Rescued airmen at Tiree pier in 1944
Photograph of rescued airmen at Tiree pier in 1944.
Courtesy of Mr Geoff Pringle
In November 1944, one of starboard engines of Halifax LL123 from RAF Squadron 518 caught fire shortly after takeoff from Tiree airfield on weather reconnaissance duties. The flames were so intense the skipper decided to ditch in the Atlantic rather than risk returning to base.
Despite a thirty foot swell, the aircraft was safely ditched and the nine crewmen clambered aboard the inflatable dinghy with only minor scratches. To add to their danger, the water surrounding the Halifax was a sea of petrol, in the middle of which a fuel tank was bobbing about with flames issuing from a hole.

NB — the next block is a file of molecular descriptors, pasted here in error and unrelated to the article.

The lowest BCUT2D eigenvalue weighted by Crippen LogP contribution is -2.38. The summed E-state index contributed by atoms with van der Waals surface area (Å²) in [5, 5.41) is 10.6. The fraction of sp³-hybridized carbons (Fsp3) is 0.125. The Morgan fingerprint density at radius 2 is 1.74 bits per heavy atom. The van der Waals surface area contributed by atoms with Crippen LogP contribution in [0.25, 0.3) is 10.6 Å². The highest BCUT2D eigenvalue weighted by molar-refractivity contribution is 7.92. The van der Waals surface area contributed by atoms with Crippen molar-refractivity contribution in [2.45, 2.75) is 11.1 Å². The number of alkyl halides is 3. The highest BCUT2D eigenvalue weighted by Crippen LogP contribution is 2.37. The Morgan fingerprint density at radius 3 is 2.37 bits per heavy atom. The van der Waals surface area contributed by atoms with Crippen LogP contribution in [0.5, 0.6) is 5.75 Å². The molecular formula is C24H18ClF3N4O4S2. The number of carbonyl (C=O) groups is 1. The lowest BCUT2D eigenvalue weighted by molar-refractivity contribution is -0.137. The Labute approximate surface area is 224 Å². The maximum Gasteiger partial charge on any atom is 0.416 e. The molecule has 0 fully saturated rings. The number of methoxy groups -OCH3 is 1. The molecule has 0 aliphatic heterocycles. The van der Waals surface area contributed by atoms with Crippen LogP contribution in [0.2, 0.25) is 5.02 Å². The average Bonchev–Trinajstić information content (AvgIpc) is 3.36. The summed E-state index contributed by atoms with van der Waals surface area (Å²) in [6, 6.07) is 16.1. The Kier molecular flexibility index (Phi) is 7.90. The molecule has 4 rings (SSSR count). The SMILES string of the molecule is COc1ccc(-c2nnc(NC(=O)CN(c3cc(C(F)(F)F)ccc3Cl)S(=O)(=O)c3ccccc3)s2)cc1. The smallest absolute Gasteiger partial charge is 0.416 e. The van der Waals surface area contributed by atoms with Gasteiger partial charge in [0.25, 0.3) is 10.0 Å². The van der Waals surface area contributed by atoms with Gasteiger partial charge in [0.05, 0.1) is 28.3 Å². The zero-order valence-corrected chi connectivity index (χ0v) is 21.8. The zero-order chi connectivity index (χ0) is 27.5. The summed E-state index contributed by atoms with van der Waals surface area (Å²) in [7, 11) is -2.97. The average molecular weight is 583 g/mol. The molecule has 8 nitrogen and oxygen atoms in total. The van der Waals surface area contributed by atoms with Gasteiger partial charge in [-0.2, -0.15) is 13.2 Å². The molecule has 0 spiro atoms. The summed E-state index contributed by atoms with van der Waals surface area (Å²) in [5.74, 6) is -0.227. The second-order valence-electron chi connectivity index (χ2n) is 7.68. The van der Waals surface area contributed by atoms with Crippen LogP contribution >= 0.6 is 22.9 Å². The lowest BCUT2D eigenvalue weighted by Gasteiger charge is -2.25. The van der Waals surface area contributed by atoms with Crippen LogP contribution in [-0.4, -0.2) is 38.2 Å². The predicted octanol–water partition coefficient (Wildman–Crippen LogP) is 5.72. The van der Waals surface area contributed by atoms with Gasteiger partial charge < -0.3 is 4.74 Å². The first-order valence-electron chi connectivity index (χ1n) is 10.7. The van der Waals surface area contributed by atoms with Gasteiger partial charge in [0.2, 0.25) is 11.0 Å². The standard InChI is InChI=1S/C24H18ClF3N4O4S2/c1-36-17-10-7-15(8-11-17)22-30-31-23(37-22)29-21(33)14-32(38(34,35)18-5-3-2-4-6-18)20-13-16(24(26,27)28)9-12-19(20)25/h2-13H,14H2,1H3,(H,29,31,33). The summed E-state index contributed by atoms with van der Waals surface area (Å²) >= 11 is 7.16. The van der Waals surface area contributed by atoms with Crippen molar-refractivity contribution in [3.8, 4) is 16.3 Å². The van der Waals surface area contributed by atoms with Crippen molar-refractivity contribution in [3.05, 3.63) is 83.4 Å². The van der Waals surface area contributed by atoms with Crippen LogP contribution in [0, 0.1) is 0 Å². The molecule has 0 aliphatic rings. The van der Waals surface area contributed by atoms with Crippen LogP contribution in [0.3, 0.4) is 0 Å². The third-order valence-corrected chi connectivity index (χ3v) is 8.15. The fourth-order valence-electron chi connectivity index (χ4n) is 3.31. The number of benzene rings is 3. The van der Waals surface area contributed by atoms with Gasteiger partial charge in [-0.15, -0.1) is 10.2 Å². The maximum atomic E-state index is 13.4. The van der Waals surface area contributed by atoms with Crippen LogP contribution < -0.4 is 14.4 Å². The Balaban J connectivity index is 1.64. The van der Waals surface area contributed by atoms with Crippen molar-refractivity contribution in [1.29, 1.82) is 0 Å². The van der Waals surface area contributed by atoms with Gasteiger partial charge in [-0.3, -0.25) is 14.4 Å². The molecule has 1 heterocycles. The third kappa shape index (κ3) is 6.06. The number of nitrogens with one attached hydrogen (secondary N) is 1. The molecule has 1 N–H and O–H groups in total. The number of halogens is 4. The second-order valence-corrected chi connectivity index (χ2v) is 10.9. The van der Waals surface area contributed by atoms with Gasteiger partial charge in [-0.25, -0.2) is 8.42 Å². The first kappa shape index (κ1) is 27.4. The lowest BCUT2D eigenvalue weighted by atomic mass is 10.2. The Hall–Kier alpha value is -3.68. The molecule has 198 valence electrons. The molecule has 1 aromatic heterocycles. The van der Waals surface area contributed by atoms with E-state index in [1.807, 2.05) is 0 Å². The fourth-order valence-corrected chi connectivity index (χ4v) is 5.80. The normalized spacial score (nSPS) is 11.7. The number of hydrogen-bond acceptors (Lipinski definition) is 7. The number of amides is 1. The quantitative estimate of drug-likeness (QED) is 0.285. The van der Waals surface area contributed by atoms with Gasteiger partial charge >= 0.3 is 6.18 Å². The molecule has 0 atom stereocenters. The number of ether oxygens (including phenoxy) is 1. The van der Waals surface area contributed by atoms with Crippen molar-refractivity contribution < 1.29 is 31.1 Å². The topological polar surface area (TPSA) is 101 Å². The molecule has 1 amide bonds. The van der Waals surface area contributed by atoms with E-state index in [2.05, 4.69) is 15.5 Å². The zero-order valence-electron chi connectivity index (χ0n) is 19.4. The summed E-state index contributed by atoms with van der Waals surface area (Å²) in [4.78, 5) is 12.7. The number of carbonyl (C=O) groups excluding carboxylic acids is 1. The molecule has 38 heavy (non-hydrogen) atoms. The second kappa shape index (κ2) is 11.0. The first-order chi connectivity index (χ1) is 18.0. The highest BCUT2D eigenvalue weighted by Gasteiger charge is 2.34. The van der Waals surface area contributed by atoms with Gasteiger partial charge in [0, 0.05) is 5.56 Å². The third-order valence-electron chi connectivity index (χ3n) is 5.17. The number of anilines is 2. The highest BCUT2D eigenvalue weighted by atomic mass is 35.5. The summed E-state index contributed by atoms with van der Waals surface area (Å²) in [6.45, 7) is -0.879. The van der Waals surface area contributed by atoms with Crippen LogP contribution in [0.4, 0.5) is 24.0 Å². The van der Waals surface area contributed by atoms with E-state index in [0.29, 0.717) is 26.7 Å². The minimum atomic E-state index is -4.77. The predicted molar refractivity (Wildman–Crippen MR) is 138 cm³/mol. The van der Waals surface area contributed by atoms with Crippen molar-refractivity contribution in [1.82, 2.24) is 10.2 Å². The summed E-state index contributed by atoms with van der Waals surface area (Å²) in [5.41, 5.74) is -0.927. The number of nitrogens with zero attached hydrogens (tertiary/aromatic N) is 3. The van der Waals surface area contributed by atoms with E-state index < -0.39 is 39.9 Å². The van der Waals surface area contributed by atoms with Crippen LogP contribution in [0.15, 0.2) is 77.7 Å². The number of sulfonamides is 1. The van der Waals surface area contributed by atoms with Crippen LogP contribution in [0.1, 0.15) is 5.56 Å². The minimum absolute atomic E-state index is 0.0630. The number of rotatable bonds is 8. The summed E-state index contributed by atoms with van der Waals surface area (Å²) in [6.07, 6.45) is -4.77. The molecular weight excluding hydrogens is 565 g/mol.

An Air-sea Rescue aircraft from Tiree dropped a second dinghy, then HMS ‘Flanders’ arrived to pick up the very much relieved airmen. They were given hot food, dry clothes and liberal amounts of Navy rum. The photograph pictures the crew safely back on Gott Bay pier.
Black and white photograph of the rescued aircrew of Halifax LL123 at Tiree pier.
The rescued aircrew of Halifax LL123 from RAF Squadron 518 standing at Tiree pier in November 1944. Far left: F/Sgt Ozzie Ozaist (Met Air Obs, Polish); forth from left: Flt Lt Freddy Green.